Ben Child 

Can The Dark Knight rise to the task?

Ben Child: The final part of Christopher Nolan's trilogy faces hot competition from Avengers Assemble and The Amazing Spider-Man. Did the sizzle reel hint it would triumph?
  
  

Christopher Nolan finds himself in an unusual position as we prepare for the arrival of The Dark Knight Rises in cinemas on 20 July. For the first time since the release of the film's predecessor four years ago, his Batman saga is not the biggest superhero story in town. That honour, at least for the time being, rests with Avengers Assemble, currently getting even better reviews than The Dark Knight, and showing signs that it will perform more strongly at the box office. Meanwhile, The Amazing Spider-Man waits in the wings: the unknown quantity that just might take out both its rivals (provided the shonky CGI Lizard we've seen in preview footage doesn't mess everything up for director Marc Webb).

Where Marvel studios has managed to build impressive hype and buzz for Avengers Assemble, Warner Brothers has struggled to overcome concerns that nobody in the audience is going to be able to understand a word villain Bane (Tom Hardy) says, after screening the opening six minutes of the film in cinemas to widespread bemusement. There's also been consternation about the fact that Nolan is introducing an outrageously camp (at least in previous iterations) figure such as Catwoman into his stark and unadorned comic-book world, and that she's being played by one-time kiddie-flick fave Anne Hathaway. Don't get me wrong, I personally believe by the time The Dark Knight Rises rolls around we will all be champing at the bit to see the final part of Nolan's trilogy, but it hasn't been as easy a ride as the British director might have expected.

Perhaps that's why the famously protective film-maker let his guard down a little earlier this week to screen unseen footage from the new movie at the annual CinemaCon event for cinema owners, critics and fans in Las Vegas. Batman on Film has an extensive report which hints at a number of intriguing plot points. Please turn away now if you're hoping to see The Dark Knight Rises relatively cold, because there be potential spoilers a-comin' up.

First of all to Hathaway, who I personally think is going to make a fresh and vivacious foil for poor old knackered Bruce Wayne and his gruff-voiced, oh-so-serious alter-ego. "Despite the evidence to the contrary, I was left with the feeling that Batman and Catwoman are indeed allies," reports Batman on Film. "There was a brief shot of the two of them fighting side-by-side, but more importantly was the sympathy Catwoman showed to Batman and his cause. 'You've given them everything,' she tells Batman, to which he replies, 'No I haven't. Not yet.' This was the moment that had the biggest emotional impact for me."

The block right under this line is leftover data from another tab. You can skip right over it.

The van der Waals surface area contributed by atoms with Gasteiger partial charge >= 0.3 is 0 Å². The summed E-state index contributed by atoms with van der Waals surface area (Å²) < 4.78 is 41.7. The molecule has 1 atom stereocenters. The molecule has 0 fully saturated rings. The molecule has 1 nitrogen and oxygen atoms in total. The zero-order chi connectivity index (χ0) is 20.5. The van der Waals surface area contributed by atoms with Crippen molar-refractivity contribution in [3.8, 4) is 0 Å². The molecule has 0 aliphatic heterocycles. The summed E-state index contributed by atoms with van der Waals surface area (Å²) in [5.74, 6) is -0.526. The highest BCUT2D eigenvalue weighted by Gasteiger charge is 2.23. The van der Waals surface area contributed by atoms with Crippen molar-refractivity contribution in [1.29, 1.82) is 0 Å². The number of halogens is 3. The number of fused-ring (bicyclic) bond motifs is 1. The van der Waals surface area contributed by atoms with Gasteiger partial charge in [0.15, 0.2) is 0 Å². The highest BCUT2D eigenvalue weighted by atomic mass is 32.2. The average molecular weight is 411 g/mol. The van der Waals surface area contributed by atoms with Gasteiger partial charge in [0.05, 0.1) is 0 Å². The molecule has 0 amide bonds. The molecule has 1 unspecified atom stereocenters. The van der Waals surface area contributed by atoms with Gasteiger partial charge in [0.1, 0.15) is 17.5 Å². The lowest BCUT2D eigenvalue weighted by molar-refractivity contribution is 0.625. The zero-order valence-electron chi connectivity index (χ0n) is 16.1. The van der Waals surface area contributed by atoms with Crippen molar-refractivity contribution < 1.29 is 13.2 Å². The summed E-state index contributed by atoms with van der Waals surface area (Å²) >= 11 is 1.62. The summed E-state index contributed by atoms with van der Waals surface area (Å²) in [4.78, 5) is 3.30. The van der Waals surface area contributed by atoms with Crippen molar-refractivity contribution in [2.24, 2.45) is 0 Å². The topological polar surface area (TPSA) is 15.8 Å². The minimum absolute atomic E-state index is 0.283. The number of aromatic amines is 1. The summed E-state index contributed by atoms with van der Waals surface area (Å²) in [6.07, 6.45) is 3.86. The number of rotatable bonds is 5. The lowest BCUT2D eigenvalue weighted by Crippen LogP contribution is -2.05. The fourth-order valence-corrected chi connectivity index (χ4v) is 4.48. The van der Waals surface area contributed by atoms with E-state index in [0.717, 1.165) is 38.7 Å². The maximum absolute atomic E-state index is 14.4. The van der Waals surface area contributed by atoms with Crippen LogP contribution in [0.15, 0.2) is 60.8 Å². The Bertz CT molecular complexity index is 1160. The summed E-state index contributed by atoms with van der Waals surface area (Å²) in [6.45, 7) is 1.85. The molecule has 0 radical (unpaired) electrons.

Catwoman – it's notable that Batman on Film does not mention her alter-ego Selina Kyle – is not Wayne's lover, apparently, or at least not his only one. It is Marion Cotillard's Miranda Tate who is seen leaving the billionaire businessman's bed the morning after the night before, as well as kissing him. Wayne himself is apparently a far cry from the fit and determined proto-pugilist of Batman Begins: Batman on Film says he appears "tired and in need of retirement".

It seems almost unfair, then, that the caped crusader is up against his most physically threatening opponent in the twilight years of his vigilante career (don't forget that the new film takes place eight years after the events of The Dark Knight). Tom Hardy's Bane is once again described as an "unbelievable threat", and there are strong suggestions that Batman is incapable of dealing with his opponent for at least a section of The Dark Knight Rises. Here's where Nolan's series has the advantage over its competitors: the best of the comic books have shown us a hero who is up against the odds, who despite his impressive physical skills and hi-tech weaponry is merely a man with a (pretty preposterous) crimefighting plan. It's perfectly acceptable within a Batman film for us to feel that Wayne is constantly teetering on the edge of death and destruction, and all the indications are that this is a factor which really comes to the fore in The Dark Knight Rises.

As for Bane's voice, reports suggest that the audio has been cleaned up, despite Nolan's indications to the contrary. Batman on Film even suggests that the director must have used a different recording of Hardy's scenes, so much clearer are they than those we've already seen in trailers and preview footage. As well as taking out that giant football field, the hulking villain reportedly blows up Gotham's bridges and makes life miserable for a bunch of stockbrokers. So hey, he can't be all that bad.

All in all, Batman on Film described the CinemaCon Dark Knight Rises sizzle reel as "inarguably epic", which sounds about right. It won't have quite as many chucklesome moments as Avengers Assemble, but I have a feeling that come the end of the year it will be Nolan's film that we remember as the comic book movie that elevated the genre to an entirely new echelon. At this stage of the game, which of the year's three big superhero flicks are you most looking forward to?